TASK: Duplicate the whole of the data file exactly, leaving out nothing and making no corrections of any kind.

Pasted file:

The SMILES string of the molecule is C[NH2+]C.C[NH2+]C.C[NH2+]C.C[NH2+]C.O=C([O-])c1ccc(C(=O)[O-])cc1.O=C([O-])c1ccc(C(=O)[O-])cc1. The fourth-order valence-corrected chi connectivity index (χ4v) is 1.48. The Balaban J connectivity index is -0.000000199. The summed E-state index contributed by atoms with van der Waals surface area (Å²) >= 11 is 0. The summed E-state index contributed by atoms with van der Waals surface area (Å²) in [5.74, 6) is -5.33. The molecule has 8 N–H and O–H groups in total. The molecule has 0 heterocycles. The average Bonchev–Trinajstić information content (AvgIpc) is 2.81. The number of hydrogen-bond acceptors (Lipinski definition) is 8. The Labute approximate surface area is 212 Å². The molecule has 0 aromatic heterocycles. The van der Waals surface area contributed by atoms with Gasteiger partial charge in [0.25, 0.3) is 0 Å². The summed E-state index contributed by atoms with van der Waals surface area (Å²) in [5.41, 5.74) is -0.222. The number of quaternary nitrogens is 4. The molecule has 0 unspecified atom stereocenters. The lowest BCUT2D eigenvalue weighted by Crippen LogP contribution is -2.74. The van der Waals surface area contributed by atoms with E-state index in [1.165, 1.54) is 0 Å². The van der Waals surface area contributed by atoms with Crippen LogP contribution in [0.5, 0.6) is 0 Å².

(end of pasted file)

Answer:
The SMILES string of the molecule is C[NH2+]C.C[NH2+]C.C[NH2+]C.C[NH2+]C.O=C([O-])c1ccc(C(=O)[O-])cc1.O=C([O-])c1ccc(C(=O)[O-])cc1. The fourth-order valence-corrected chi connectivity index (χ4v) is 1.48. The Balaban J connectivity index is -0.000000199. The summed E-state index contributed by atoms with van der Waals surface area (Å²) >= 11 is 0. The summed E-state index contributed by atoms with van der Waals surface area (Å²) in [5.74, 6) is -5.33. The molecule has 8 N–H and O–H groups in total. The molecule has 0 heterocycles. The average Bonchev–Trinajstić information content (AvgIpc) is 2.81. The number of hydrogen-bond acceptors (Lipinski definition) is 8. The Labute approximate surface area is 212 Å². The molecule has 0 aromatic heterocycles. The van der Waals surface area contributed by atoms with Gasteiger partial charge in [0.25, 0.3) is 0 Å². The summed E-state index contributed by atoms with van der Waals surface area (Å²) in [5.41, 5.74) is -0.222. The number of quaternary nitrogens is 4. The molecule has 0 unspecified atom stereocenters. The lowest BCUT2D eigenvalue weighted by Crippen LogP contribution is -2.74. The van der Waals surface area contributed by atoms with E-state index in [1.165, 1.54) is 0 Å². The van der Waals surface area contributed by atoms with Crippen LogP contribution in [0.5, 0.6) is 0 Å².